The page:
Governor says GM wants cash to bring small car to Spring Hill
NASHVILLE, Tenn. - Tennessee Governor Phil Bredesen said Thursday he's not as hopeful as he once was Spring Hill will be producing General Motors' new small car after learning GM wants cash upfront.
The governor, along with Tennessee Senators Lamar Alexander and Bob Corker and Rep. Lincoln Davis, met with GM officials in Washington earlier this week.
Bredesen said the automaker doesn't care about tax credits and only wants to know how large a check the state is willing to write upfront.
"This is for them right now," he said Thursday upon returning from Washington. "[It's] all about frontend money."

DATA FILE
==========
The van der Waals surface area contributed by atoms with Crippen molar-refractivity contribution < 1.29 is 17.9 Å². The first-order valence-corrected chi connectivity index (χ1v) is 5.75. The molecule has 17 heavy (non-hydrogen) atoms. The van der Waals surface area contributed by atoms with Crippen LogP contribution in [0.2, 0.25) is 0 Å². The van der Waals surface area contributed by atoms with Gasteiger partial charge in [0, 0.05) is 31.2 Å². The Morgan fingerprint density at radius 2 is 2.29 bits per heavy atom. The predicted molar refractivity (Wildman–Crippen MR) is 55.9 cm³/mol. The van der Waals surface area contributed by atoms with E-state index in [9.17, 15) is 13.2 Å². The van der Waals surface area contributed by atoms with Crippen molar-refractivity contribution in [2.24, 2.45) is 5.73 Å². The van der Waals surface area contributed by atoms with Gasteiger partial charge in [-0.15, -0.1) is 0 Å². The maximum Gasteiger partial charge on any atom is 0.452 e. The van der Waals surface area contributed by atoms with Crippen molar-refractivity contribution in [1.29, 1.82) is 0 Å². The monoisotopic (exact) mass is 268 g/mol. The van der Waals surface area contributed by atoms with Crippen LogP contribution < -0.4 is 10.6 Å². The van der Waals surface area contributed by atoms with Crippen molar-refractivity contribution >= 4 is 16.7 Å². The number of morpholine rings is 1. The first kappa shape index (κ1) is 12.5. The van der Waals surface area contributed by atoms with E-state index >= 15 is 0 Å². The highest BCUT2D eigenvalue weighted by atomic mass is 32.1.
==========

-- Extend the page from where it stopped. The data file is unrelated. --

GM is considering three plants including Spring Hill to build its new small car.
Assembly plants in Janesville, Wisconsin and Orion Township, Michigan are also in the running.
Governor Bredesen said he and his staff have some serious thinking to do about how they will respond to GM's request.
"The numbers that they were talking about are well outside of what I think we can do today, in terms of with the budget situation we have," Bredesen said. "That's not something we've traditionally done and I don't need to tell you, given the conversation we've just been having, this is not a year in which I've got a spare couple hundred million dollars lying around in the rainy day fund for something like this."
The Spring Hill plant will go idle in November when production of the Chevrolet Traverse shifts to a plant in Michigan.
GM has said it will decide in the coming weeks where to build the small car.